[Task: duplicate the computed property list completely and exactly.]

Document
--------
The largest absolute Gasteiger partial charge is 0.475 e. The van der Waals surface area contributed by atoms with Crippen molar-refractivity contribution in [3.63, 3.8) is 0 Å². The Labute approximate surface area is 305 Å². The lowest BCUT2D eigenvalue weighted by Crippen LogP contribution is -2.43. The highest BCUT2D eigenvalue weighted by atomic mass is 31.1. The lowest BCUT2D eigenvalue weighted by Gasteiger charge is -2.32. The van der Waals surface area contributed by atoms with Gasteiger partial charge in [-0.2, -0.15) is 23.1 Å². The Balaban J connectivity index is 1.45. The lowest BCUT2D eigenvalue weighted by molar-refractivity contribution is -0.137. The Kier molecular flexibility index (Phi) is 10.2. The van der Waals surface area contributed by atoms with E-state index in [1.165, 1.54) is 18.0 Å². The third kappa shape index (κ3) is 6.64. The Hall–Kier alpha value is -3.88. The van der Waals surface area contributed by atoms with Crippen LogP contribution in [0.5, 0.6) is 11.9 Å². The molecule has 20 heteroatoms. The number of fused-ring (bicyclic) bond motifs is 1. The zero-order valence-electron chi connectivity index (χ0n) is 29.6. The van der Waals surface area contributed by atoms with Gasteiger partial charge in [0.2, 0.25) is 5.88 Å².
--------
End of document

The largest absolute Gasteiger partial charge is 0.475 e. The van der Waals surface area contributed by atoms with Crippen molar-refractivity contribution in [3.63, 3.8) is 0 Å². The Labute approximate surface area is 305 Å². The lowest BCUT2D eigenvalue weighted by Crippen LogP contribution is -2.43. The highest BCUT2D eigenvalue weighted by atomic mass is 31.1. The lowest BCUT2D eigenvalue weighted by Gasteiger charge is -2.32. The van der Waals surface area contributed by atoms with Gasteiger partial charge in [-0.2, -0.15) is 23.1 Å². The Balaban J connectivity index is 1.45. The lowest BCUT2D eigenvalue weighted by molar-refractivity contribution is -0.137. The Kier molecular flexibility index (Phi) is 10.2. The van der Waals surface area contributed by atoms with E-state index in [1.165, 1.54) is 18.0 Å². The third kappa shape index (κ3) is 6.64. The Hall–Kier alpha value is -3.88. The van der Waals surface area contributed by atoms with Crippen LogP contribution in [0.5, 0.6) is 11.9 Å². The molecule has 20 heteroatoms. The number of fused-ring (bicyclic) bond motifs is 1. The zero-order valence-electron chi connectivity index (χ0n) is 29.6. The van der Waals surface area contributed by atoms with Gasteiger partial charge in [0.2, 0.25) is 5.88 Å².